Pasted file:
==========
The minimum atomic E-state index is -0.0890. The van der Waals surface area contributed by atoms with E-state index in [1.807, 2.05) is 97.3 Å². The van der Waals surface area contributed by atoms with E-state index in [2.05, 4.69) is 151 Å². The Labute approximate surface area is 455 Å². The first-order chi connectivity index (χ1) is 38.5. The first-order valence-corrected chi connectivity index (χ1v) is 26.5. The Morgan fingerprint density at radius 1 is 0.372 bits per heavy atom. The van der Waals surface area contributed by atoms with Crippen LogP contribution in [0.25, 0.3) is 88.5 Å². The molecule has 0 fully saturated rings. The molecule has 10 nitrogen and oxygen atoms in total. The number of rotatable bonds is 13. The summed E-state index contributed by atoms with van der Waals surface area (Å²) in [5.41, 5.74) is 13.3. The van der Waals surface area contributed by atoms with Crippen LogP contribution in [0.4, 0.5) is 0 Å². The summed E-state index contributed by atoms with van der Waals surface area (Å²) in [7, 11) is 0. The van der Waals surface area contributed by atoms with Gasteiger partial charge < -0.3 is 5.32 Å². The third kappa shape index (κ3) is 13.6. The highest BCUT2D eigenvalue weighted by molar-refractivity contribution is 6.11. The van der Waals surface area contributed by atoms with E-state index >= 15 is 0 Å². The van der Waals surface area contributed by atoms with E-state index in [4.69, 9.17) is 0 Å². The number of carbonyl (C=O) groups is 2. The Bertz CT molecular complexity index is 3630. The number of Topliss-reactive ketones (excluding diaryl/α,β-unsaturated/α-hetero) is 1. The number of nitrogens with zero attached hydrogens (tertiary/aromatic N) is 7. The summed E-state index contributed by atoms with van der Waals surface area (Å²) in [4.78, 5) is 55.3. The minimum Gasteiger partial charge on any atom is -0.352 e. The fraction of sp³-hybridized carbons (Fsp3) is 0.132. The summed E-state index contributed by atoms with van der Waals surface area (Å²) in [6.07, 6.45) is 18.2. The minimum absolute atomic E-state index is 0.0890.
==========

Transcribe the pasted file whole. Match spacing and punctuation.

The minimum atomic E-state index is -0.0890. The van der Waals surface area contributed by atoms with E-state index in [1.807, 2.05) is 97.3 Å². The van der Waals surface area contributed by atoms with E-state index in [2.05, 4.69) is 151 Å². The Labute approximate surface area is 455 Å². The first-order chi connectivity index (χ1) is 38.5. The first-order valence-corrected chi connectivity index (χ1v) is 26.5. The Morgan fingerprint density at radius 1 is 0.372 bits per heavy atom. The van der Waals surface area contributed by atoms with Crippen LogP contribution in [0.25, 0.3) is 88.5 Å². The molecule has 0 fully saturated rings. The molecule has 10 nitrogen and oxygen atoms in total. The number of rotatable bonds is 13. The summed E-state index contributed by atoms with van der Waals surface area (Å²) in [5.41, 5.74) is 13.3. The van der Waals surface area contributed by atoms with Crippen LogP contribution in [0.4, 0.5) is 0 Å². The summed E-state index contributed by atoms with van der Waals surface area (Å²) in [7, 11) is 0. The van der Waals surface area contributed by atoms with Gasteiger partial charge < -0.3 is 5.32 Å². The third kappa shape index (κ3) is 13.6. The highest BCUT2D eigenvalue weighted by molar-refractivity contribution is 6.11. The van der Waals surface area contributed by atoms with E-state index >= 15 is 0 Å². The van der Waals surface area contributed by atoms with E-state index in [4.69, 9.17) is 0 Å². The number of carbonyl (C=O) groups is 2. The Bertz CT molecular complexity index is 3630. The number of Topliss-reactive ketones (excluding diaryl/α,β-unsaturated/α-hetero) is 1. The number of nitrogens with zero attached hydrogens (tertiary/aromatic N) is 7. The summed E-state index contributed by atoms with van der Waals surface area (Å²) in [4.78, 5) is 55.3. The minimum Gasteiger partial charge on any atom is -0.352 e. The fraction of sp³-hybridized carbons (Fsp3) is 0.132. The summed E-state index contributed by atoms with van der Waals surface area (Å²) in [6.07, 6.45) is 18.2. The minimum absolute atomic E-state index is 0.0890.